Upon glimpsing the strange harness that leashes Montreal dance innovator Benoît Lachambre to a massive scaffold of metal and rope, you would think that his work Snakeskins is about entrapment, enslavement, or restraint.
But Lachambre, a master of mining sensation in the body, reveals the hallucinatory creation is all about release and freedom. This may seem paradoxical, until you find out the physical effect he creates from writhing and undulating while in the harness that attaches a rope to his neck.
“I’m suspending myself by my collar and putting my feet on the scaffolding, and that releases my spinal fluids. There’s a lot of beautiful sensation of freeing tension from around the spine,” he says, explaining the show’s title refers to letting go of the old self and fear.
The artistic director of Par B.L.eux is speaking to the Straight from Montreal, where he’s just about to remount Sweet Gyre with local dancer Lee Su-Feh, before coming here for the Vancouver International Dance Festival. “It actually frees sensation to create imagery that is very, very rich.”
In fact, the work first arose as a dance exercise Lachambre developed where he oscillated his spine—a move he nicknamed “the watersnake”. But it then grew, as creations so often do with Lachambre, out of many other inspirations and collaborations into the haunting, interdisciplinary work that will come to the festival.
Costume designer Alexandra Bertaut helped him develop the harness he calls an “exoskeleton”, while Hahn Rowe provides the otherworldly live music during the production. A photo by Belgian-based artist Christine Rose Divito forms a giant puzzle in what Lachambre dubs the “preshow”. Dance artist Daniele Albanese is the reason Lachambre refers to Snakeskins, in its subtitle, as “a fake solo”: Albanese got involved later in the work, after Lachambre had sold it as a solo, and now appears, in a Mexican-wrestling-style mask, as a sort of helper and voyeur throughout the piece.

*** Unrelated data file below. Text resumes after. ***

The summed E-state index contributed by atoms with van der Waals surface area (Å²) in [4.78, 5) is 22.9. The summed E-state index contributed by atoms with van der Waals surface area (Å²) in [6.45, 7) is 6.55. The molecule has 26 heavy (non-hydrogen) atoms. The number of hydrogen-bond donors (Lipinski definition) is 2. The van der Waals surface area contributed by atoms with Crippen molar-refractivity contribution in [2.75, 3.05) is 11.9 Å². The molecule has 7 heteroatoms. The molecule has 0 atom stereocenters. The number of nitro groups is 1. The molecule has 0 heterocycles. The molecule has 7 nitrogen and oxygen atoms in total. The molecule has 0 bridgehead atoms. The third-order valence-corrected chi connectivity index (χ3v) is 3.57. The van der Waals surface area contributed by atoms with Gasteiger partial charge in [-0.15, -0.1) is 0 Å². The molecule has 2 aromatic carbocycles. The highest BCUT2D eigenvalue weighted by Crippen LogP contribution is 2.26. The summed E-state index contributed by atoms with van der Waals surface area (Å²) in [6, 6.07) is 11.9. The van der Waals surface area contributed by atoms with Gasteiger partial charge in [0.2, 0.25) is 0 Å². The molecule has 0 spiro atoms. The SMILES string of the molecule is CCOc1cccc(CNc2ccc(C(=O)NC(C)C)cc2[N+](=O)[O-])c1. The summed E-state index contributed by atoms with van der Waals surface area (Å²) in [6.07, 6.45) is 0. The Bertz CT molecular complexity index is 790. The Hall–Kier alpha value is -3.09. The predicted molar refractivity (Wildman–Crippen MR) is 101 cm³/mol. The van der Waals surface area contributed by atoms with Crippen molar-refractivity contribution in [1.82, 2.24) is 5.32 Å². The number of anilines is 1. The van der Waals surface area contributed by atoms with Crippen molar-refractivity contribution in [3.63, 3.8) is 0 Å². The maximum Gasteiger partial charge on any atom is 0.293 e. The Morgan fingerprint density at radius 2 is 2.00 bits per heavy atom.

What’s with the masks that he and, later, Lachambre and Rowe don? Lachambre loved the masks’ mythological power: the looks worn by the luchadors actually often date back to ancient times and symbolize spirits and animals. Lachambre has also worked in some subtle references to Mayan and other aboriginal mythology: his choreography, in some ways, alludes to the sun dance, and there are motifs in Divito’s photo imagery that refer to the Mayan calendar and beliefs as well. And let’s not forget that the Maya worshipped Kukulkan, a feathered, flying snake that Lachambre also evokes through his movement and use of the 60 white theatre ropes on-stage.
But the most striking thing about the show remains this huge contraption that suspends its creator, scaffolding with ropes radiating out from it and exaggerating perspective. “We’ve created a structure that seems very, very heavy, yet it is very, very light,” the affable artist explains. “It creates vibration when I move, too. I like that very, very much. It’s a constant reminder of the energy and it transmits it to the audience.”
There is a sense of peril to watching him scale and suspend himself from the structure, too, but Lachambre assures, “It seems dangerous but it is not. Everything is very well calculated.”
The Vancouver International Dance Festival presents Snakeskins at the Roundhouse Community Arts and Recreation Centre from next Thursday to Saturday (March 12 to 14).